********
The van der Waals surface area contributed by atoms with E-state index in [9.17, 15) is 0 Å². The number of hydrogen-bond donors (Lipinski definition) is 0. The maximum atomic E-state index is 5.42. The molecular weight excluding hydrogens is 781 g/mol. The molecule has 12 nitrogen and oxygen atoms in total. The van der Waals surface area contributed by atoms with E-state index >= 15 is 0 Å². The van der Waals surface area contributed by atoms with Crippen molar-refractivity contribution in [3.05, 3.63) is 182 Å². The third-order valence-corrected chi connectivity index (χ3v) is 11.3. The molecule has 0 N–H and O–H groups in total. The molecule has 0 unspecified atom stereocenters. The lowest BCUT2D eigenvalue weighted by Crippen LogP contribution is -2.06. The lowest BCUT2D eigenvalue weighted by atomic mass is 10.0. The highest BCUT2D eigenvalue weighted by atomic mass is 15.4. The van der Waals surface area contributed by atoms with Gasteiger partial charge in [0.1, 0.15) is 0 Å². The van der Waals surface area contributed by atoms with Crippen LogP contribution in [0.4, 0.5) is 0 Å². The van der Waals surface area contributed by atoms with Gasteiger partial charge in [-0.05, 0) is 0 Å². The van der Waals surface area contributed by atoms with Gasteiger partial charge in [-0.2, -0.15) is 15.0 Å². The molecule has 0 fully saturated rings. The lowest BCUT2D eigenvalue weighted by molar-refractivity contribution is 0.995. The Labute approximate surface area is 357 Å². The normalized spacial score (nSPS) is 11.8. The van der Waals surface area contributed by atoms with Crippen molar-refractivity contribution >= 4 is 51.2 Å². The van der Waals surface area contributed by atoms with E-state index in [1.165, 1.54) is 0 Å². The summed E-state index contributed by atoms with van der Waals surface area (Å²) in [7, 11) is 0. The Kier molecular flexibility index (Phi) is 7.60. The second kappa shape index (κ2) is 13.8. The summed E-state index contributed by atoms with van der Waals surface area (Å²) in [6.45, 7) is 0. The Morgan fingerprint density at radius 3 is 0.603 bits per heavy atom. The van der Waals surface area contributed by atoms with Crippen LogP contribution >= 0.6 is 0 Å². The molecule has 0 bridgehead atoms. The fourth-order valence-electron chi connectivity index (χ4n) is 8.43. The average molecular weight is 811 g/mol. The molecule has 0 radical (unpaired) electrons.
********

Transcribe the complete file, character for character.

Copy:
The van der Waals surface area contributed by atoms with E-state index in [9.17, 15) is 0 Å². The number of hydrogen-bond donors (Lipinski definition) is 0. The maximum atomic E-state index is 5.42. The molecular weight excluding hydrogens is 781 g/mol. The molecule has 12 nitrogen and oxygen atoms in total. The van der Waals surface area contributed by atoms with E-state index >= 15 is 0 Å². The van der Waals surface area contributed by atoms with Crippen molar-refractivity contribution in [3.05, 3.63) is 182 Å². The third-order valence-corrected chi connectivity index (χ3v) is 11.3. The molecule has 0 N–H and O–H groups in total. The molecule has 0 unspecified atom stereocenters. The lowest BCUT2D eigenvalue weighted by Crippen LogP contribution is -2.06. The lowest BCUT2D eigenvalue weighted by atomic mass is 10.0. The highest BCUT2D eigenvalue weighted by atomic mass is 15.4. The van der Waals surface area contributed by atoms with Gasteiger partial charge in [0.1, 0.15) is 0 Å². The van der Waals surface area contributed by atoms with Crippen LogP contribution in [0.4, 0.5) is 0 Å². The van der Waals surface area contributed by atoms with Gasteiger partial charge in [-0.05, 0) is 0 Å². The van der Waals surface area contributed by atoms with Gasteiger partial charge in [-0.2, -0.15) is 15.0 Å². The molecule has 0 fully saturated rings. The lowest BCUT2D eigenvalue weighted by molar-refractivity contribution is 0.995. The Labute approximate surface area is 357 Å². The normalized spacial score (nSPS) is 11.8. The van der Waals surface area contributed by atoms with Crippen molar-refractivity contribution >= 4 is 51.2 Å². The van der Waals surface area contributed by atoms with E-state index in [1.165, 1.54) is 0 Å². The summed E-state index contributed by atoms with van der Waals surface area (Å²) in [7, 11) is 0. The Kier molecular flexibility index (Phi) is 7.60. The second kappa shape index (κ2) is 13.8. The summed E-state index contributed by atoms with van der Waals surface area (Å²) in [6.45, 7) is 0. The Morgan fingerprint density at radius 3 is 0.603 bits per heavy atom. The van der Waals surface area contributed by atoms with Crippen LogP contribution >= 0.6 is 0 Å². The molecule has 0 bridgehead atoms. The fourth-order valence-electron chi connectivity index (χ4n) is 8.43. The average molecular weight is 811 g/mol. The molecule has 0 radical (unpaired) electrons.